For the past four months, preparing for the North American Veterinary Licensing Examination has been at the forefront of mine and my friends’ minds. This means that although we’ve certainly had some free time, we’ve always been worried about the NAVLE. The consequence? My friends and I have barely hung out, I’ve had to postpone editing my second novel (The Ripple Effect), and I’ve had far fewer Jimmy Neutron Nights than normal.
For your own reference.
Back in the summer when it came time to start really worrying about the NAVLE, I tried to find some information on it online. I was surprised to find that there was no easy-to-read condensation of what the NAVLE exactly entails. So, I figured I’d make one myself. I’ll try to avoid my usual playful (and/or offensively annoying) exaggerative style in this post. When I complain how much this test sucks, know I really mean it.
So let’s start with the basics. In order to become a licensed veterinarian in the United States, Mexico, and Canada, you must pass the NAVLE. Of course, you must also graduate from veterinary school. Confusingly, you actually take your licensing exam far before you graduate. You’ll take the NAVLE during November or December of your 4th year of veterinary school, then graduate in May.
The test consists of 360 questions split across 6 testing blocks That means you have to answer 60 questions at a time. Only 300 of the questions are scored. The remaining 60 questions are new ones that the NAVLE developers are testing to see if they’re worthy of joining the test for real next year. You have no way of knowing which questions aren’t scored and they’re scattered across all the blocks. You’re given 65 minutes to answer each block of 60 questions, which means a total of 6.5 hours for the test. You also have 45 minutes of break time you can use however you please between blocks. So the whole test lasts about 7 hours. And it costs about $600 to take.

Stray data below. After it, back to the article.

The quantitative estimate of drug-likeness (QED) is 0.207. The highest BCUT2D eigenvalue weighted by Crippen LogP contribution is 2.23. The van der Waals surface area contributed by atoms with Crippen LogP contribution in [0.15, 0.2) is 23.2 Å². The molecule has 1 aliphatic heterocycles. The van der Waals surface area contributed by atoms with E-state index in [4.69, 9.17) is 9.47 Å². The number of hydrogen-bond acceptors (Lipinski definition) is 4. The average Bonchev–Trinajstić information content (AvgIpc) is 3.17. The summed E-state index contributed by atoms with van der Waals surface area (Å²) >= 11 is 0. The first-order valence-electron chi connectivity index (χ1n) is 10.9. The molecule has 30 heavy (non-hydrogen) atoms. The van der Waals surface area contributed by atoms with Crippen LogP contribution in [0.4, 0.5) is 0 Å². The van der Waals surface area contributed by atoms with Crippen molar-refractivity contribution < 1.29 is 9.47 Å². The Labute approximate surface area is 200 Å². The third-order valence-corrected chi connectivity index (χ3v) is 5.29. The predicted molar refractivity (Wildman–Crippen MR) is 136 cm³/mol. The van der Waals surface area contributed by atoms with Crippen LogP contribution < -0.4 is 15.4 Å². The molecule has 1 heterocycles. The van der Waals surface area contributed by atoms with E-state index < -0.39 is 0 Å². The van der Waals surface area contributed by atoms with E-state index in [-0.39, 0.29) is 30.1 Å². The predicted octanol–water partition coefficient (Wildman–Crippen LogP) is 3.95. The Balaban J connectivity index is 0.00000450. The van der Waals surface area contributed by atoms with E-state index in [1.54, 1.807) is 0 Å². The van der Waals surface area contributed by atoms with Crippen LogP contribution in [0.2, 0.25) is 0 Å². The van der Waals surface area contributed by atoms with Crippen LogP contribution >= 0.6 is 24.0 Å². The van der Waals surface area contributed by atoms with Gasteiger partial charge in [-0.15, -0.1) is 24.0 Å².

In order to pass the NAVLE, you must get between 55 – 65% of the questions correct. Let’s be clear, I think this is utterly ridiculous. What kind of test gives you a range of passing? What does that even mean? It’s stupid and immature but that’s how the NAVLE rolls.
Anyway, the questions follow a rough species / topic breakdown. Here’s that breakdown for you:
Now how do you study for the NAVLE? Most people primarily use either Zuku or VetPrep. These sites are review services that you pay for. Each offer around a couple thousand practice questions and cost approximately $200. (There are different packages and you’ll often find deals several months before boards; you shouldn’t have to pay full price). Zuku is apparently better for visual learners, but in my class by far most people chose VetPrep. That’s what I chose, so I’ll go into it a little bit more.
VetPrep had over 2,400 unique questions. You could either take practice timed tests of various lengths or just do random practice questions for however long you wanted. For the random practice questions, you could let them be truly random or only get questions in certain categories (such as canine surgery or bovine reproduction). The questions could be about absolutely any disease or metabolic process…literally anything related to vet med because that’s what the NAVLE covers. Every question has an explanation, the vast majority of which helpfully summarize the topic and give you some additional info. When you get a question right, you won’t see it again (although many practice questions are repeated on timed tests and vice versa). The basic VetPrep package also comes with around a hundred “Power Pages”; short summaries of major diseases and topics. These are all really helpful and quick ways to review things.
I shelled out an extra $50 for the deluxe VetPrep package. This contained many dozens of “Power Lectures,” short discussions by experts about different topics. Like the power pages, I found them very helpful. The NAVLE costs about $600 to register for and you’re going to spend another $200 or so on VetPrep (if you choose that over Zuku), so in my opinion what’s another $50 for the lectures if they help.
I think that pretty much covers the basics of how the testing and studying works. Here’s some random tips from my studying in list form because I’m getting tired and lazy: